Judge Richard J. Sullivan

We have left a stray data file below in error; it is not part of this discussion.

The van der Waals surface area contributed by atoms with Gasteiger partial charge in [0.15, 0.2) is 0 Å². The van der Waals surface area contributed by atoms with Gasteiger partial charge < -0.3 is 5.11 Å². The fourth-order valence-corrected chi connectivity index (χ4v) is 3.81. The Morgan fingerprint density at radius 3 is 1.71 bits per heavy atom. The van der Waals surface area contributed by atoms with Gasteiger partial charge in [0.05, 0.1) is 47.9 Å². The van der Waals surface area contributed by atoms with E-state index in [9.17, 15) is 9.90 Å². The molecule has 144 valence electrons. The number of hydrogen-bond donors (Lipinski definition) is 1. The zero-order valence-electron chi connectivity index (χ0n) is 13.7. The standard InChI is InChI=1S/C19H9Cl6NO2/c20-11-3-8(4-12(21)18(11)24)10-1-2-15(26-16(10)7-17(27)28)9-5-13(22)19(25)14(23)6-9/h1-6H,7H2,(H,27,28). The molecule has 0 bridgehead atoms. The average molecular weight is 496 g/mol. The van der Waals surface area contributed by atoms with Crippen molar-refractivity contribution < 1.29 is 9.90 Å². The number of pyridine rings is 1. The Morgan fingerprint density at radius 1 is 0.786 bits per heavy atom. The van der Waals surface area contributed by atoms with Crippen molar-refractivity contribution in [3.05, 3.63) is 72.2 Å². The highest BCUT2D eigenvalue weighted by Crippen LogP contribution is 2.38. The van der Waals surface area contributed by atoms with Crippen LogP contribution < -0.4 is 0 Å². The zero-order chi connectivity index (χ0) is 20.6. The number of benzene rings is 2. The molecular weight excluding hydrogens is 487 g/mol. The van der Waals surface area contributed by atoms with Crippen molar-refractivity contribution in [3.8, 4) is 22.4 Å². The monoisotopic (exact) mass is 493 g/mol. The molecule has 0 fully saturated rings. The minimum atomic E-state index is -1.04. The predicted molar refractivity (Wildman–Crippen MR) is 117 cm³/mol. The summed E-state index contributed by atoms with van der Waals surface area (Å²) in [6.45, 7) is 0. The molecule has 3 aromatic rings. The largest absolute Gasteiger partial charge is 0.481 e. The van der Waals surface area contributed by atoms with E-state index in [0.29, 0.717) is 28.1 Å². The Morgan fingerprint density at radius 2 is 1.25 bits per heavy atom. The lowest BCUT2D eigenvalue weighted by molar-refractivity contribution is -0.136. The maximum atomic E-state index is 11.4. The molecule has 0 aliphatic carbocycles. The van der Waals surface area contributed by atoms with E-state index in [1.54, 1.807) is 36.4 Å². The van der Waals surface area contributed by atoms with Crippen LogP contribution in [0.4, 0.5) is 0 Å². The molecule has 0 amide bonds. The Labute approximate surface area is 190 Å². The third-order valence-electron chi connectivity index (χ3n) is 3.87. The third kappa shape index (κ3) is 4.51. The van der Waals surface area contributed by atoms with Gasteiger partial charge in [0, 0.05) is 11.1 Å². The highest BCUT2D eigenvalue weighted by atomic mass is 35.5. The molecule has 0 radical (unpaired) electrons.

Donahue Schriber Realty Group (DSRG), as of December 2008 real estate investment trust, owned 86 properties, primarily shopping centers. After buying shares in 2002, Strategic DSRG LLC was one of DSRG’s largest investors, holding 38 percent of DSRG’s stock. Plaintiff Dutch pension fund (PMT)—an investor since 1999—owned 14 percent of DSRG’s shares. It exercised a “put” option to sell its shares to Strategic at a price equal to 95 percent of DSRG’s net asset value (NAV). At issue in PMT’s action seeking $18.5 million it claimed to be owed was whether the methodology used by DSRG’s directors in setting DSRG’s NAV as of Sept. 30, 2008—about $123 million, a price equivalent to 95 percent of NAV, set at $36.60 per share of DSRG’s Class G common stock—reflected DSRG’s actual value, as required by the “unscientific” put agreement, which did not require a full appraisal upon the option’s exercise. Finding it did, the court deemed PMT entitled to $18.5 million plus interest. The board’s decision not to adjust for changes in capitalization rates and net operating income, coupled with a stipulation that it acted in good faith and in conformity with fiduciary duties, supported a conclusion that the NAV adequately reflected DSRG’s value.